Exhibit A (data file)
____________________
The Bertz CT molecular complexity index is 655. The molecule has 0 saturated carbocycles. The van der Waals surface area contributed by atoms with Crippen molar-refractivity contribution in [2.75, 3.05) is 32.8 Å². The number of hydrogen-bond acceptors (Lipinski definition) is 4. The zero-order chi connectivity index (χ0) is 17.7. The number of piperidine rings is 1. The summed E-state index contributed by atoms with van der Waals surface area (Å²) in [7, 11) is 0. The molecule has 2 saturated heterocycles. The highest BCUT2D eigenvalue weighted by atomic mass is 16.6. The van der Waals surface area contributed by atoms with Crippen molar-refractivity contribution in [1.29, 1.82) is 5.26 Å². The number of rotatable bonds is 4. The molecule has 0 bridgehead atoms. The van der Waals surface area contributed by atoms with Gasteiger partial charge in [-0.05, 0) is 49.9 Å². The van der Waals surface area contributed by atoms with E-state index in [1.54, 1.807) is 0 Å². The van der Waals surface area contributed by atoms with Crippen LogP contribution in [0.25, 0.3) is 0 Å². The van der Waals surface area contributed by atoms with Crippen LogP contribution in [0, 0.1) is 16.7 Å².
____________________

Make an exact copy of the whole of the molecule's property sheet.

The Bertz CT molecular complexity index is 655. The molecule has 0 saturated carbocycles. The van der Waals surface area contributed by atoms with Crippen molar-refractivity contribution in [2.75, 3.05) is 32.8 Å². The number of hydrogen-bond acceptors (Lipinski definition) is 4. The zero-order chi connectivity index (χ0) is 17.7. The number of piperidine rings is 1. The summed E-state index contributed by atoms with van der Waals surface area (Å²) in [7, 11) is 0. The molecule has 2 saturated heterocycles. The highest BCUT2D eigenvalue weighted by atomic mass is 16.6. The van der Waals surface area contributed by atoms with Crippen molar-refractivity contribution in [1.29, 1.82) is 5.26 Å². The number of rotatable bonds is 4. The molecule has 0 bridgehead atoms. The van der Waals surface area contributed by atoms with Gasteiger partial charge in [-0.05, 0) is 49.9 Å². The van der Waals surface area contributed by atoms with E-state index in [1.54, 1.807) is 0 Å². The van der Waals surface area contributed by atoms with Crippen LogP contribution in [0.25, 0.3) is 0 Å². The van der Waals surface area contributed by atoms with Crippen LogP contribution in [0, 0.1) is 16.7 Å².